Wednesday, December 9, 2015

Rattle The Cage (Zinzana)

 
Directed by: Majid Al Ansari
Starring:  , , , etc.
Release date: December 9, 2015 (Dubai International Film Festival)
 
Locally produced, Zinzana is an Emarati crime-thriller set in one location, a remote police lock-up “somewhere in Arabia”. The movie is a cat-and-mouse game between Talal, a prisoner, and Dabaan, a psychotic police officer. On either side of the bars, one attempts to manipulate the other towards an end that… doesn’t really fit.

Early on, while establishing the characters, the movie reveals the absolute limits of the antagonist. Anything that he does thereafter is neither an exploration nor reveal, but an over-acted repetition of his outlandish behaviour – this, even though the actor portraying Dabaan is Ali Suliman (Paradise Now, The Attack, and Best Actor winner at DIFF in 2011 for Last Friday), known for some terrific performances over the years. On the other hand, Saleh Bakri under-performs as Talal. As a witness to a horrific crime, and then faced with potential death, his despair is rarely seen. Even the backstory he is saddled with rarely brings any real emotions out. Unfortunately, the characters inhabit a script ridden with plot-holes that make little sense when watching the film, and even less in hindsight. At one point, Dabaan calls Talal’s ex-wife to the police station, to identify Talal. Given the eventual end, not only this doesn’t make sense, it goes completely against what Dabaan was eventually aiming for. Blood stains disappear, smoke and stench are ignored and plot-details are thrown in at will.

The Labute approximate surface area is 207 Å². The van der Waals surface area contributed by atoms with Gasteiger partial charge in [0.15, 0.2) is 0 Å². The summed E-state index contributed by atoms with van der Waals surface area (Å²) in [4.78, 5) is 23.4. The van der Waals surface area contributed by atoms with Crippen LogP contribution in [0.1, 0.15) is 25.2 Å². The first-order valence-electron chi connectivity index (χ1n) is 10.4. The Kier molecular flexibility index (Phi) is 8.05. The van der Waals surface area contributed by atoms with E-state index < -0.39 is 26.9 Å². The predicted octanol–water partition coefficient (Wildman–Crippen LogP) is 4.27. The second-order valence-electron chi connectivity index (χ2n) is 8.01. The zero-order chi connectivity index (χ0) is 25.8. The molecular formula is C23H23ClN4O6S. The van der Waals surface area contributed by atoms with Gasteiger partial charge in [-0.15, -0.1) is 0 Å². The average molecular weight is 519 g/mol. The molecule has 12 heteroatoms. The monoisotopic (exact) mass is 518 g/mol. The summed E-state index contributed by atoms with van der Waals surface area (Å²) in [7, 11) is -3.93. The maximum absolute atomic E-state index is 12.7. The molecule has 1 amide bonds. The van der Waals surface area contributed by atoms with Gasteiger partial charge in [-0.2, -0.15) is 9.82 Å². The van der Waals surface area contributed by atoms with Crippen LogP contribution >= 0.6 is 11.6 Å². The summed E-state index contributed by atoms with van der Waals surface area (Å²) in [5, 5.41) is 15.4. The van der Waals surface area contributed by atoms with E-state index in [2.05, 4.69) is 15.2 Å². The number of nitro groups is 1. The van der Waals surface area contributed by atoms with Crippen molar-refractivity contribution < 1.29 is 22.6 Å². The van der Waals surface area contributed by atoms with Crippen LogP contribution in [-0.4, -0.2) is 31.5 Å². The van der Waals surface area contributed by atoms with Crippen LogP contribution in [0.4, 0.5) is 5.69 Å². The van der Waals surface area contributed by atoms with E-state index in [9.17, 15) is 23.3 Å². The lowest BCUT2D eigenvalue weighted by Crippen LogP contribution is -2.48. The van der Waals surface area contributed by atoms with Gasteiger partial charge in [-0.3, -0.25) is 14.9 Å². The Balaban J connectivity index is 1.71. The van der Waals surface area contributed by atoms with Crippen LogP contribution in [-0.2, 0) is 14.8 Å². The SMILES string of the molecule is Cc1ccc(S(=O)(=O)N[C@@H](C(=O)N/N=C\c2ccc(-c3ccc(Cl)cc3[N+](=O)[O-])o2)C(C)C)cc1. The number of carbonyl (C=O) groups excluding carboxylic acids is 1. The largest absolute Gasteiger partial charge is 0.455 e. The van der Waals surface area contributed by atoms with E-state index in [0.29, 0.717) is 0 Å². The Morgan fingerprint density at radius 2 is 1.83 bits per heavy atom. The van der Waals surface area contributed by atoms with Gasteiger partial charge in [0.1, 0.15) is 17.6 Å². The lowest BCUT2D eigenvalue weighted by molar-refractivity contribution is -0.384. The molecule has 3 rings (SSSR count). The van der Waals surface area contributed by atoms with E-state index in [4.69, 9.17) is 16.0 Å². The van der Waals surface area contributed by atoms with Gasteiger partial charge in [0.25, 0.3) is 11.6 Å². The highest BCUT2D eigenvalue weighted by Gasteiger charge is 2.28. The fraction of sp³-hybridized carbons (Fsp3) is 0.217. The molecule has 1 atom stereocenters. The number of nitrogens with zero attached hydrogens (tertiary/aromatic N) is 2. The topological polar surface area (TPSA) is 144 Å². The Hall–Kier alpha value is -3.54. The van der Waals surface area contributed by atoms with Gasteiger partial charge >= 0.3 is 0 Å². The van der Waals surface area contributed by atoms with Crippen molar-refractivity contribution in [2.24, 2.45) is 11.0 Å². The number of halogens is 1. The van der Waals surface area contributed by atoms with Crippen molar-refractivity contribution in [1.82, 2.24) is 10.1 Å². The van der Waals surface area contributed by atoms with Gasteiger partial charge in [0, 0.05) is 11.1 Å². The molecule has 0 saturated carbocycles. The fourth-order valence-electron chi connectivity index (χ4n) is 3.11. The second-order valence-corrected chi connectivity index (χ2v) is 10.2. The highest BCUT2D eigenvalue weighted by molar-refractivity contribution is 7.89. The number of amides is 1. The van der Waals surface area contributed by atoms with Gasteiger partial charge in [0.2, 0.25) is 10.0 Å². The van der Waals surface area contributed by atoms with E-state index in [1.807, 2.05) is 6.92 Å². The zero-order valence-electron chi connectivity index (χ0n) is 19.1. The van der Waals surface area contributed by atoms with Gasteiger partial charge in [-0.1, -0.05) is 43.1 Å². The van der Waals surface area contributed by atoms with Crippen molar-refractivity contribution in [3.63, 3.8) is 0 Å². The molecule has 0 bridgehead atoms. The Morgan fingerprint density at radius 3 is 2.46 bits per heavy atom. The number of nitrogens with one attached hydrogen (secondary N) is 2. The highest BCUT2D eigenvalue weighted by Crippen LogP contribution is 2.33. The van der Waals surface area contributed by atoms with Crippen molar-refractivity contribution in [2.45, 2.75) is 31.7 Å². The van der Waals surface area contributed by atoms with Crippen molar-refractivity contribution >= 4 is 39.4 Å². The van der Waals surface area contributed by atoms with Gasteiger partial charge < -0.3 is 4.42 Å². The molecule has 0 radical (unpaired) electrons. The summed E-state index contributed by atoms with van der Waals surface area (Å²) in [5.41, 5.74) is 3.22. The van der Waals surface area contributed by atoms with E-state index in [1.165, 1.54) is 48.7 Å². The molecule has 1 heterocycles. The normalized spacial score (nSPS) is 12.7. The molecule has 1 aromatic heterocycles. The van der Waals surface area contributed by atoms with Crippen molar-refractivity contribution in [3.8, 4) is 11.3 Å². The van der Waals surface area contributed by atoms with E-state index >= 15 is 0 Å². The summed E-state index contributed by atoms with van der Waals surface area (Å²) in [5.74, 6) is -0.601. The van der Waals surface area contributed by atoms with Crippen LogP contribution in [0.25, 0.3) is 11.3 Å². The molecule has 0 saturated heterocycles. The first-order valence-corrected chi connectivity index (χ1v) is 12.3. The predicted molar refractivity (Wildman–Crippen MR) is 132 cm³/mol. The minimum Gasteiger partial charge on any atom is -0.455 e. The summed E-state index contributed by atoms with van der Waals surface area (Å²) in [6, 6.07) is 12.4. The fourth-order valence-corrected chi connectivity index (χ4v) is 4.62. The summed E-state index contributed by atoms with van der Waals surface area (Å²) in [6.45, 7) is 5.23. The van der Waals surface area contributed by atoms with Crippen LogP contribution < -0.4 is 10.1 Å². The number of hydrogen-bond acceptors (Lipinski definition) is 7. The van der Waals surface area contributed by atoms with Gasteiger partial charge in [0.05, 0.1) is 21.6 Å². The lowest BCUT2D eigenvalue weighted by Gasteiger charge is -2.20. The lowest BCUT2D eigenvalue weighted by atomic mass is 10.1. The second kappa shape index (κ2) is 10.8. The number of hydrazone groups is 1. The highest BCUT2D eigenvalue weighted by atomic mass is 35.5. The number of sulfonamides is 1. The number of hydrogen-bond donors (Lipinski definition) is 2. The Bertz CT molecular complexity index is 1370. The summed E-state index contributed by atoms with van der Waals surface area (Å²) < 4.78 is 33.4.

To its credit though, the movie features great production values and some well-executed shots that deserve a better film. The camera glides backwards through nooks, cracks and under a truck. We get extreme close-ups and even the hand-held shaky-cam drama shot. The movie truly looks good, and is the single biggest reason that Zinzana keeps the attention of the audience. Somewhere lurking within Zinzana is a taut thriller, but count this as a lost opportunity for the lack of a few script rewrites. Therefore, even at 92 minutes Zinzana feels like a long film – the bearing of movies that fail in execution.

Rating --> 2 out of 5

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